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operating systems projects
The A3 project applies virtualization, record-and-replay, introspection, repair, and other techniques to develop a customizable container for “advanced adaptive applications.” The A3 container provides its protected application with both innate and adaptive defenses against security threats.
Emulab is a network testbed, giving researchers a wide range of environments in which to develop, debug, and evaluate their systems. The Emulab facility at the University of Utah has over 600 PCs, a hundred wireless devices, and dozens of switches. It is used by thousands of researchers at hundreds of institutions worldwide. The software that we built to run Emulab is open source, and is used as part of dozens of network testbeds across the globe.
KGPU is a GPU computing framework for the Linux kernel. It allows Linux kernel to call CUDA programs running on GPUs directly. The motivation is to augment operating systems with GPUs so that not only userspace applications but also the operating system itself can benefit from GPU acceleration.
We are creating XCap, a secure environment for least-authority execution of applications and system services. Unmodified, untrusted, off-the-shelf applications, running on untrusted operating systems, are isolated by a virtual machine manager. XCap brings the power of a capability-based security system to Xen, building on two principles: strong isolation and secure collaboration.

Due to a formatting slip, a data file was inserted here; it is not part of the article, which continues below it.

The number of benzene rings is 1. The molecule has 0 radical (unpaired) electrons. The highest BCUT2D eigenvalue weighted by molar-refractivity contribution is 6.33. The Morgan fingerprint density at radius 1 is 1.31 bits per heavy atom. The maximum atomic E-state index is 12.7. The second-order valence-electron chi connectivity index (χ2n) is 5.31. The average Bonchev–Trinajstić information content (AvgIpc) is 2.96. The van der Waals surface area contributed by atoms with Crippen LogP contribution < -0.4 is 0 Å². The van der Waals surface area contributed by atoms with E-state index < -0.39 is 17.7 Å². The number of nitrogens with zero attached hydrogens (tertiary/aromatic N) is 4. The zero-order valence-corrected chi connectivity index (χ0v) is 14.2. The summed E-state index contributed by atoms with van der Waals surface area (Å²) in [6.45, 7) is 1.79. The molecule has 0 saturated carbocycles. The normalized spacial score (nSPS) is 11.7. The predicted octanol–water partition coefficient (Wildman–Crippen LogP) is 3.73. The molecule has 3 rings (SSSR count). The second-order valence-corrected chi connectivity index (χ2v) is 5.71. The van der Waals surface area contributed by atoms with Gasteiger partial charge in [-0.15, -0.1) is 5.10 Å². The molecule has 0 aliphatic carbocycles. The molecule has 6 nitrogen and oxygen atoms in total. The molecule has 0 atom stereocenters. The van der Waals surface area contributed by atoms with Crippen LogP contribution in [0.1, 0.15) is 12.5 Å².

Many of the ideas that drive modern cloud computing, such as server virtualization, network slicing, and robust distributed storage, arose from the research community. Despite this success, today’s clouds have become environments that are unsuitable for moving this research agenda forward—they have particular, unmalleable implementations of these ideas “baked in.” CloudLab will not be a cloud; it will be large-scale, distributed scientific infrastructure on top of which many different clouds can be built.
Deker is a framework for decomposing and verifying commodity operating system kernels. Deker turns a de-facto standard commodity operating system kernel into a collection of strongly isolated subsystems suitable for verification.
recent operating systems publications (see all)